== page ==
- Class Number 6439
- Term Code 3050
- Class Info
- Unit Value 6 units
- Mode of Delivery Online
- Dr David Envall
- Dr David Envall
- Class Dates
- Class Start Date 13/07/2020
- Class End Date 31/08/2020
- Census Date 24/07/2020
- Last Date to Enrol 17/07/2020
Japan's role as a major power in the Asia-Pacific and the world generally makes understanding the context, drivers and nature of its foreign and security policies an imperative. This course examines how Japan has approached international affairs, from the 19th century until the present. It covers both the domestic and international dimensions of Japanese policymaking, focusing on how different political forces and questions of identity have shaped the evolution of the country's foreign and security policy practices. Key areas of study include: the historical emergence of Japanese strategic thinking; the establishment of the so-called Yoshida Doctrine and the country's alliance with the US during the Cold War; its relationship with other nations in Northeast Asia; and the security reforms enacted at different stages over the post–Cold War period.
Upon successful completion, students will have the knowledge and skills to:
- Demonstrate knowledge of the evolution of Japan's foreign and security policies and the interplay between these policies and the country's domestic and international politics
- Understand key debates on the development of Japan's foreign and security policies in the scholarly literature and critically analyse key factors influencing Japan's strategic identity and approach to international affairs
- Apply historical and conceptual knowledge of Japan's foreign and security policies to analyse the country's contemporary approach to international affairs
- Show strong written and oral communication skills for discussing and analysing Japanese foreign and security policies
Staff FeedbackStudents will be given feedback in the following forms in this course:
- Written comments
- Verbal comments
- Feedback to the whole class, to groups, to individuals, focus groups
Student FeedbackANU is committed to the demonstration of educational excellence and regularly seeks feedback from students. Students are encouraged to offer feedback directly to their Course Convener or through their College and Course representatives (if applicable). The feedback given in these surveys is anonymous and provides the Colleges, University Education Committee and Academic Board with opportunities to recognise excellent teaching, and opportunities for improvement. The Surveys and Evaluation website provides more information on student surveys at ANU and reports on the feedback provided on ANU courses.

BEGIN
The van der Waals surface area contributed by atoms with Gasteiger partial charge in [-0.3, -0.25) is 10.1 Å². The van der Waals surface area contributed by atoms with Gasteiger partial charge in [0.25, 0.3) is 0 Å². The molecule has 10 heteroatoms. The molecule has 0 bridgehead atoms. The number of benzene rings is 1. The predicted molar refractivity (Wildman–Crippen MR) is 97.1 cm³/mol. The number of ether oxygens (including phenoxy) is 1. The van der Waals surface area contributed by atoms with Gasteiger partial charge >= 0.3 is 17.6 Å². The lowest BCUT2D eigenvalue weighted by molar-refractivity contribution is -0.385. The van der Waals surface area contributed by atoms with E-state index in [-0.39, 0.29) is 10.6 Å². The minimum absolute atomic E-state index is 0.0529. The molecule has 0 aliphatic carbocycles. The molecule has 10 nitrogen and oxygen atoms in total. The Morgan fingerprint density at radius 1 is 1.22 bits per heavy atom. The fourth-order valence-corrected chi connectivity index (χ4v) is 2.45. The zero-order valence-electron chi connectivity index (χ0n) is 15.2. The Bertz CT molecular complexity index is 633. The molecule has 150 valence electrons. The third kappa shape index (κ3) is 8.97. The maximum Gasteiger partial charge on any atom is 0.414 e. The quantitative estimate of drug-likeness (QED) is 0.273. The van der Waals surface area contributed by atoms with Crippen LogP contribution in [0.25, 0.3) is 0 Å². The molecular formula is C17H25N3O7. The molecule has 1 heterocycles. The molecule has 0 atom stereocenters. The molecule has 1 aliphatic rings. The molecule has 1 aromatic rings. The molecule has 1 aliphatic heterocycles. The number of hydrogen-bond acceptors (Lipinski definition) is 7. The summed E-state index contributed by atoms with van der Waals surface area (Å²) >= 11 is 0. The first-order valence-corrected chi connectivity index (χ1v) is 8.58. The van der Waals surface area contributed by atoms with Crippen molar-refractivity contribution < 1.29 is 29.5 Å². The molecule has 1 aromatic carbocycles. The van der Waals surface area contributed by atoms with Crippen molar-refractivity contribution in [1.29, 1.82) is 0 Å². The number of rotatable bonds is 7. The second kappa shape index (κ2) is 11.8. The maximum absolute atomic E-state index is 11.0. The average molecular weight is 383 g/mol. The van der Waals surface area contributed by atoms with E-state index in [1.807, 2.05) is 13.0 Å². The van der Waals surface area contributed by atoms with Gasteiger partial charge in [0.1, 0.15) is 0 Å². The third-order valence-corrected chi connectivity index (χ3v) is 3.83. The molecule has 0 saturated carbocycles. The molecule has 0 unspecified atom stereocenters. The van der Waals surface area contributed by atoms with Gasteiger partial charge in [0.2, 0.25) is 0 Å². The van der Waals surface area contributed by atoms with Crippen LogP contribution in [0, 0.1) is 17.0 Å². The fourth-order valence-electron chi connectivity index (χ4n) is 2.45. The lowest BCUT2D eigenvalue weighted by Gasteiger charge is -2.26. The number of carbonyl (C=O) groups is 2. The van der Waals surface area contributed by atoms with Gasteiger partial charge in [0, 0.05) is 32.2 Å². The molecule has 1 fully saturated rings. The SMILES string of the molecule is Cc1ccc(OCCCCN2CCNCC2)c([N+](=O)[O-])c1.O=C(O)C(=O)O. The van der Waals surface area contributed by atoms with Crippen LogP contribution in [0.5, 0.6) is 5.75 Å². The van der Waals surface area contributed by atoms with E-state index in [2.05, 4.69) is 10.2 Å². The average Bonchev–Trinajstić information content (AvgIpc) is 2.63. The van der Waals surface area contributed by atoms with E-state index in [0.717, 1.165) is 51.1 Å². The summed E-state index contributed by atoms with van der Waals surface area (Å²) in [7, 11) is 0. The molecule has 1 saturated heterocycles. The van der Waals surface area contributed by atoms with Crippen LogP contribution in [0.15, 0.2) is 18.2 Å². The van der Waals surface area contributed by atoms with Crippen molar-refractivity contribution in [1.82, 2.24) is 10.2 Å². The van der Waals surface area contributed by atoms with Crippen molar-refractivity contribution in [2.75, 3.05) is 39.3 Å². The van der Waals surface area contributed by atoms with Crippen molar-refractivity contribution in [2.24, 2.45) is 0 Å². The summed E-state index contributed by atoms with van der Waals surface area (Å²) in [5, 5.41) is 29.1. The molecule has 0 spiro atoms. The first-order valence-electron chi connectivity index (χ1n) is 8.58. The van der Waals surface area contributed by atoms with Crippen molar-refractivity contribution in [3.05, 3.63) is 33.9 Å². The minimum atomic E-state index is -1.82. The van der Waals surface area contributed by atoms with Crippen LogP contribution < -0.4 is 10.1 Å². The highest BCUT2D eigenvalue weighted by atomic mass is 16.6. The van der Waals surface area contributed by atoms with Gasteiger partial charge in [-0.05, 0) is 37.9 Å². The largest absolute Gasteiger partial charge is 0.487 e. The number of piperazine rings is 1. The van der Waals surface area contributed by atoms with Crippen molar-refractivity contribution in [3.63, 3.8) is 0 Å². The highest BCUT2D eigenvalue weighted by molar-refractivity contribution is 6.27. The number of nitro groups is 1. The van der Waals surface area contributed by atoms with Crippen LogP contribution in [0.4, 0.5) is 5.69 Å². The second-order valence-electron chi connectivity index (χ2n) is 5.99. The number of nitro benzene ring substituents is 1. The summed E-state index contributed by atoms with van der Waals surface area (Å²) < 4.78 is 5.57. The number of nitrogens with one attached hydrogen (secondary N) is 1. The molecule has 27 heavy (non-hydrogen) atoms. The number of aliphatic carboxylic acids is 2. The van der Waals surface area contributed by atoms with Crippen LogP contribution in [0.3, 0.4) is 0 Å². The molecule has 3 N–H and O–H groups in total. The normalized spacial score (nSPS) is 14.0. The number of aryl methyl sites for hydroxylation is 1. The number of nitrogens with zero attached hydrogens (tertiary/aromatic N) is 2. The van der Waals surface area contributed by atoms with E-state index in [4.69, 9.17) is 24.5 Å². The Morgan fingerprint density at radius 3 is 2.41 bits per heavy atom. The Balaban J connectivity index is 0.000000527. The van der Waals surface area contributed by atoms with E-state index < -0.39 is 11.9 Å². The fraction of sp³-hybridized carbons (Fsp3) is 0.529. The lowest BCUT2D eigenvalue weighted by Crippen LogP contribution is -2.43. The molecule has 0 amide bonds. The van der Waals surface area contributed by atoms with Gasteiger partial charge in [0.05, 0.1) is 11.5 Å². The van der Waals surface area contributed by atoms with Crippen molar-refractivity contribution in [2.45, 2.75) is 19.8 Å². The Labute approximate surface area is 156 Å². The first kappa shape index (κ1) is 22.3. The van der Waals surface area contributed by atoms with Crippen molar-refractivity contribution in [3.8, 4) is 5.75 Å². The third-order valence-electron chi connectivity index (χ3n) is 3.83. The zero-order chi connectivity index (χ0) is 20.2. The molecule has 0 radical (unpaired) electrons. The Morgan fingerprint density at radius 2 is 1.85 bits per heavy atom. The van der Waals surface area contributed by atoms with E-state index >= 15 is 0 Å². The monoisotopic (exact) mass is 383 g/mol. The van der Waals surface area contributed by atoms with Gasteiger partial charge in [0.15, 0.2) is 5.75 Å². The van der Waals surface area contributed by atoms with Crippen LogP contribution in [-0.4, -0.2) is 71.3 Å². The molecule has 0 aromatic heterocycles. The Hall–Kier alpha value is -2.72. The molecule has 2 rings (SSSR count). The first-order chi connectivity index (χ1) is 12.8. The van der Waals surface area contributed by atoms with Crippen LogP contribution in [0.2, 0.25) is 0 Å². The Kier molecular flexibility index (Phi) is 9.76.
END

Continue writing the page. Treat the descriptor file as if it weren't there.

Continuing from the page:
|Week/Session||Summary of Activities||Assessment|
|1||Introduction & overview: Why Japan matters||July 13, 11 AM|
|2||Sovereignty, empire & the road to war||July 13, 2 PM|
|3||From Occupation to Independence||July 14, 11 AM|
|4||The Yoshida Doctrine: Masterstroke or myth?||July 14, 2 PM|
|5||From crisis to prosperity||July 15, 11 AM|
|6||Explaining Japan: Pacifist power?||July 15, 2 PM|
|7||Explaining Japan: Reassurance or “buck passing”?||July 16, 11 AM|
|8||Take Home Exam preparation & In-Class Test 1||July 16, 2 PM|
|9||“Normal nation”: Japan as a global power?||July 21, 11 AM|
|10||“Normal nation”: Japan as a revisionist power?||July 21, 2 PM|
|11||“Normal nation”: Japan as an Asian power?||July 22, 11 AM|
|12||Normal nation”: An Abe Doctrine?||July 22, 2 PM|
|13||Japan’s Asian insecurities: China & the Koreas||July 23, 11 AM|
|14||Japan’s “Free & Open Indo-Pacific”||July 23, 2 PM|
|15||Future gazing: Japan’s growing vulnerability?||July 24, 11 AM|
|16||Long Essay preparation & In-Class Test 2||July 24, 2 PM|
|Assessment task||Value||Due Date||Return of assessment||Learning Outcomes|
|In-Class Test 1||10 %||16/07/2020||17/07/2020||1,2,3,4,5|
|In-Class Test 2||10 %||24/07/2020||27/07/2020||1,2,3,4,5|
|Take Home Exam||30 %||20/07/2020||31/07/2020||1,2,3,4,5|
|Long Essay||50 %||31/08/2020||14/09/2020||1,2,3,4,5|
* If the Due Date and Return of Assessment date are blank, see the Assessment Tab for specific Assessment Task details
PoliciesANU has educational policies, procedures and guidelines, which are designed to ensure that staff and students are aware of the University’s academic standards, and implement them. Students are expected to have read the Academic Misconduct Rule before the commencement of their course. Other key policies and guidelines include:
Assessment RequirementsThe ANU is using Turnitin to enhance student citation and referencing techniques, and to assess assignment submissions as a component of the University's approach to managing Academic Integrity. For additional information regarding Turnitin please visit the ANU Online website Students may choose not to submit assessment items through Turnitin. In this instance you will be required to submit, alongside the assessment item itself, hard copies of all references included in the assessment item.
Moderation of AssessmentMarks that are allocated during Semester are to be considered provisional until formalised by the College examiners meeting at the end of each Semester. If appropriate, some moderation of marks might be applied prior to final results being released.
Assessment Task 1
Learning Outcomes: 1,2,3,4,5
In-Class Test 1
In-Class Test 1 will take place in the last class of Week 1. Students will answer one of three questions in an essay of no more than 500 words (plus 10% leeway) to be submitted via Turnitin in Wattle. Further information will be provided closer to the date.
Assessment Task 2
Learning Outcomes: 1,2,3,4,5
In-Class Test 2
In-Class Test 2 will take place in the last class of Week 1. Students will answer one of three questions in an essay of no more than 500 words (plus 10% leeway) to be submitted via Turnitin in Wattle. Further information will be provided closer to the date.